Neighbourhood watch- Bayswater

28 February 2014, Metro

Like so many parts of the capital, Bayswater has had its ups and downs. Its proximity to Hyde Park and Kensington Gardens- treated as a back garden by locals- and central location has made it popular with affluent Londoners and overseas buyers.

The wide streets and crescents are characterised by elegant, white stucco 19th century town houses rivalling Belgravia’s. However, an abundance of seedy bedsits, tacky hotels, tourist tat around Paddington Station and Queensway, and a reputation as a notorious red light district led to Bayswater’s fall from grace in the decades after World War II.

Today it’s a very different place. Paddington’s regeneration is well under way and Grade II- listed Whitley’s is a smart shopping centre. Queensway itself is still scruffy but it’s always busy, due in part to some excellent Chinese restaurants.

Change is in the air: a Middle Eastern buyer- widely thought to the Sultan of Brunei – has recently acquired 75 per cent of the properties along Queensway, including Whitley’s. A master plan for a makeover is being drawn up and it’s tipped to become the Covent Garden of West London by 2020.

Bayswater’s transport connections are excellent and residents can walk to work in the West End, Knightsbridge and Kensington. Queensway and Lancaster Gate are on the Central line, Bayswater is on the District and Circle, and Heathrow is a 15 minute train ride from Paddington. When Crossrail opens in 2018, Canary Wharf will be just over 15 mins away. All the stations are in Zone 1 and an annual travel card costs £1,256.

The vast majority of Bayswater stucco houses are divided into flats, ranging from spruced up bedsits to spacious lateral apartments. The clientele is as international as ever and the area is enjoying a new lease of life.

“We have buyers from all over the globe,’ says Michael Wilson of Mountgrange Heritage estate agents. which opened a Bayswater office last September. ‘Although prices have climbed by 20 per cent in the past 18 months, there’s still growth to be had and Bayswater is up to 20 per cent cheaper than Notting Hill & Marylebone.

‘Prices vary greatly. For example, first floor flats tend to be dearer as they have high ceilings and balconies. You can find a studio flat for £350,000 and some of the new schemes are selling for over £3,000 per square foot. The most desirable properties are in Cleveland Square, full of stucco fronted houses overlooking a private garden. ‘

Until recently, Bayswater had seen little development but the situation is changing as some former hotels are being converted into high spec apartments. A welcome side effect is the neighbourhood now feels less transient.

A catalyst for Bayswater’s resurgence was the redevelopment of a former hotel on Bayswater Road, a joint venture between Minerva and Northacre. Built as a parade of 15 mid-Victorian town houses, it was transformed into The Lancaster’s, a landmark collection of 77 apartments which fetched record prices for the area.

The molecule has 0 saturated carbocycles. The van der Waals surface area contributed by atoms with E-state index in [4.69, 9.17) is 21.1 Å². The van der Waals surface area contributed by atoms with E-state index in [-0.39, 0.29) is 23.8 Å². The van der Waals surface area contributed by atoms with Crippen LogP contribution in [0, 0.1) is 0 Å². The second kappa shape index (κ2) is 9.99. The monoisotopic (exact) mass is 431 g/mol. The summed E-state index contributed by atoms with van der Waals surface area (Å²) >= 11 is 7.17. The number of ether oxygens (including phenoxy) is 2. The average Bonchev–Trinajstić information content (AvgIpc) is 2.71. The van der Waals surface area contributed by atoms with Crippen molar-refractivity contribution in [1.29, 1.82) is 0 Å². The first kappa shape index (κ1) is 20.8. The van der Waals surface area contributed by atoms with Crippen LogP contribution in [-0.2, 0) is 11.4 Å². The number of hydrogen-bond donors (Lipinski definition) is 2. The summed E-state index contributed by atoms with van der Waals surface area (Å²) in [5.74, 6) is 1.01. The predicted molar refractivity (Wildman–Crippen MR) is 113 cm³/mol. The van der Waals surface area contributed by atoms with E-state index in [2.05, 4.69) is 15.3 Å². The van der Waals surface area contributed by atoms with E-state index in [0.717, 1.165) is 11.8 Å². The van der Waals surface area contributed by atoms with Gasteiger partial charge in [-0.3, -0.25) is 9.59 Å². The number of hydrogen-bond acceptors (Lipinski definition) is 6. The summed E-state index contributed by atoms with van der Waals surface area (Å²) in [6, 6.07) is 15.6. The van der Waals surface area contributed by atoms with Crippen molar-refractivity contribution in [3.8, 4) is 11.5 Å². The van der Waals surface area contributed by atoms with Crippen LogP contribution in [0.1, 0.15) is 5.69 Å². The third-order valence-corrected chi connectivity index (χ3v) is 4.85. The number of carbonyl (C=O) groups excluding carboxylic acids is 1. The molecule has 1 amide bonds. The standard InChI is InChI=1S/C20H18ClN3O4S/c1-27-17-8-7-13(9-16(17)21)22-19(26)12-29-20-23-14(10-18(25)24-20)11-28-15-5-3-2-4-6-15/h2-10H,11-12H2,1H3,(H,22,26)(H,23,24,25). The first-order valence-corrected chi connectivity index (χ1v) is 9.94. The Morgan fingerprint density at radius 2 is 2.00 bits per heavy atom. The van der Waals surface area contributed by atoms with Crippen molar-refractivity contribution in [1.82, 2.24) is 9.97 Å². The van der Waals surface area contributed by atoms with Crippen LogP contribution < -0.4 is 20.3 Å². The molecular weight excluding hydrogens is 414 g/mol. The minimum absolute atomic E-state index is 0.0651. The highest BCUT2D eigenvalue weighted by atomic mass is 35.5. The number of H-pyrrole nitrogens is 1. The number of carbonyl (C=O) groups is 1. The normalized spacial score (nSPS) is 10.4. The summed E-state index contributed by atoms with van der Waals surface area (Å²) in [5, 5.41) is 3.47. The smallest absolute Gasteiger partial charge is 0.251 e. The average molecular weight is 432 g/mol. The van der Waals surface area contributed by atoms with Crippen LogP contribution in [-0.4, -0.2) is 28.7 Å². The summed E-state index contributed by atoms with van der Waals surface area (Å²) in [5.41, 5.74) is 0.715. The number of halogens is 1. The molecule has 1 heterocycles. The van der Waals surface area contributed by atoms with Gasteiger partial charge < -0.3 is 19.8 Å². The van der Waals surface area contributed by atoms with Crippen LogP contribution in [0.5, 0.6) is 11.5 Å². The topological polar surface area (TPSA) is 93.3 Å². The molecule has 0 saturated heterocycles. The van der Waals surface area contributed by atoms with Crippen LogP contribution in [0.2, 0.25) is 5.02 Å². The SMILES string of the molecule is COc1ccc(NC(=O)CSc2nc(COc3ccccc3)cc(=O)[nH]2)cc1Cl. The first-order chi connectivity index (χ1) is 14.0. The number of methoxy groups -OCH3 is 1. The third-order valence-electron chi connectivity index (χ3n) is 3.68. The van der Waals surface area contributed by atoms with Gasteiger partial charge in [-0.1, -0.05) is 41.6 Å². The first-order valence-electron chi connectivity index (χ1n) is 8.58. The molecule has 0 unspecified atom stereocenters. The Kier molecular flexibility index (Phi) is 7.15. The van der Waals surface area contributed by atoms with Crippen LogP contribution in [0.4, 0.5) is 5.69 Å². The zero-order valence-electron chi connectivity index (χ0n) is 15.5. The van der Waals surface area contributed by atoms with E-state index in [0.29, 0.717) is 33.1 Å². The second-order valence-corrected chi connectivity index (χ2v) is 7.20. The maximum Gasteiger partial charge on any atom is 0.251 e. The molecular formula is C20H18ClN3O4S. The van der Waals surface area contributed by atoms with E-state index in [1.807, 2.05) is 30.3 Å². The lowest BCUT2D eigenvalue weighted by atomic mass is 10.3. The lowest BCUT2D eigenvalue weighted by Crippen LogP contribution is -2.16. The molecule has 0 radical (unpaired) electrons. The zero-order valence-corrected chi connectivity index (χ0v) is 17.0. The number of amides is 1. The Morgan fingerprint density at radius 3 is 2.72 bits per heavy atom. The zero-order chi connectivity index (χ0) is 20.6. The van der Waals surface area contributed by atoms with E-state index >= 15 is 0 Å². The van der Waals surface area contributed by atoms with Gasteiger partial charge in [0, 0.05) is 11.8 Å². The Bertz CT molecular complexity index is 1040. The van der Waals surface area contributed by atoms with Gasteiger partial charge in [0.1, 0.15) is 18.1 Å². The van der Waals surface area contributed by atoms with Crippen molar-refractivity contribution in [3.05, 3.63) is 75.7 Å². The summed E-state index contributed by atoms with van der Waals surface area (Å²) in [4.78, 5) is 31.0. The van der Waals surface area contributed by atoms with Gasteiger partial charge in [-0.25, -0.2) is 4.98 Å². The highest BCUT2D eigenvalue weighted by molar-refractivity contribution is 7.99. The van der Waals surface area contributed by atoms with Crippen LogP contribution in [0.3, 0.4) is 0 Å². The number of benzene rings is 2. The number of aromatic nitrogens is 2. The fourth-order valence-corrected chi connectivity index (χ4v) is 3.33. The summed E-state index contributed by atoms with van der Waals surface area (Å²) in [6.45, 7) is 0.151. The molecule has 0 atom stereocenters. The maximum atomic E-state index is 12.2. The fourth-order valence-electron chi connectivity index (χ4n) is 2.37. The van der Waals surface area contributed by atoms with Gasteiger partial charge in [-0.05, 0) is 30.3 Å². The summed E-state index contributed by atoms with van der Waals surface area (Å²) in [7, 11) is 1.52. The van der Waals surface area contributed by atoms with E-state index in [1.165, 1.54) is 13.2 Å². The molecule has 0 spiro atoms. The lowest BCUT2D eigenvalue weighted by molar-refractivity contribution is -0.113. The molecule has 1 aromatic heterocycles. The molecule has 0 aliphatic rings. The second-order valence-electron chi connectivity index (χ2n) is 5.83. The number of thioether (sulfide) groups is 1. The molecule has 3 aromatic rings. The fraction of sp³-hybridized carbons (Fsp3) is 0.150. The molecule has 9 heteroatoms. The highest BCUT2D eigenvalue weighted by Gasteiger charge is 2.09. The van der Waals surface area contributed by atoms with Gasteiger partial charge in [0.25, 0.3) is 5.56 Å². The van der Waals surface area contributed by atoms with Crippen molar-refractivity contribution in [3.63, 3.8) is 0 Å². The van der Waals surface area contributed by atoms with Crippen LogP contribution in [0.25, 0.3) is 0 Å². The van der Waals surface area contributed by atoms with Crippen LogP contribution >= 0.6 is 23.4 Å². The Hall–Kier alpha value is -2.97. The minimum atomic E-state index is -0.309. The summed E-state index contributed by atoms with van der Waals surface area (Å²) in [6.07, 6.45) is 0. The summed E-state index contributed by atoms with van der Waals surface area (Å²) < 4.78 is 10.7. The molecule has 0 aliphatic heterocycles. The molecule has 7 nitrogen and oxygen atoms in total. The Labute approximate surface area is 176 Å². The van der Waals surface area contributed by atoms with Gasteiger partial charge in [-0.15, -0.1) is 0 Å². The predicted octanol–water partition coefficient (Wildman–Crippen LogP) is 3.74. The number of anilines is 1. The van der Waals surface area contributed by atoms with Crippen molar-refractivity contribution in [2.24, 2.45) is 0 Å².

‘The rise of property prices in Bayswater has long been heralded. It was not until the arrival of The Lancaster’s that we really witnessed an appetite for ultra high-end property,’ says Caspar Harvard Walls of buying agency Black Brick. ‘The development has achieved prices of up to £3,800 per square foot, which is far in excess of the immediate local market. Developers are now looking at Bayswater as an area where there is sufficient demand for high-end property.

‘Bayswater lack a heart at the moment so many residents will benefit hugely if the Queensway project is a success, and we anticipate that some new record prices will be achieved over the coming months, especially for one and two bedroom properties. However, investors need to adopt a medium to long term view and allow for serious growth over the next five to ten years.’

The Hempel collection on Craven Hill Gardens is under way. In phase one, developer Amazon property is converting the former Comfort Inn into 12 lateral apartments and three bespoke town houses, priced from £2.6 million. Phase two will compromise the transformation of the Hempel Hotel – once a celebrity hangout and temple to minimalism- into further luxury apartments. The Alchemi Group is developing two hotels in Leinster Square and converting redundant 1980’s office block Westbourne House on Westbourne Grove into 20 stunning apartments. And at Prince’s Mansions on Princes Square, Fraser & Co has a one bedroom third floor flat for sale ina grand newly refurbished town house for £900,000.

The area also has a thriving rental market, with homes to suit all budgets. The Collective Hyde Park is a recently launched scheme of 24 high-end studios and en-suite rooms in a period building on Inverness Terrace, available for affordable rent. Price are from £290 per week inclusive of bills and flexible lease options of up to three years offer long term security.

 

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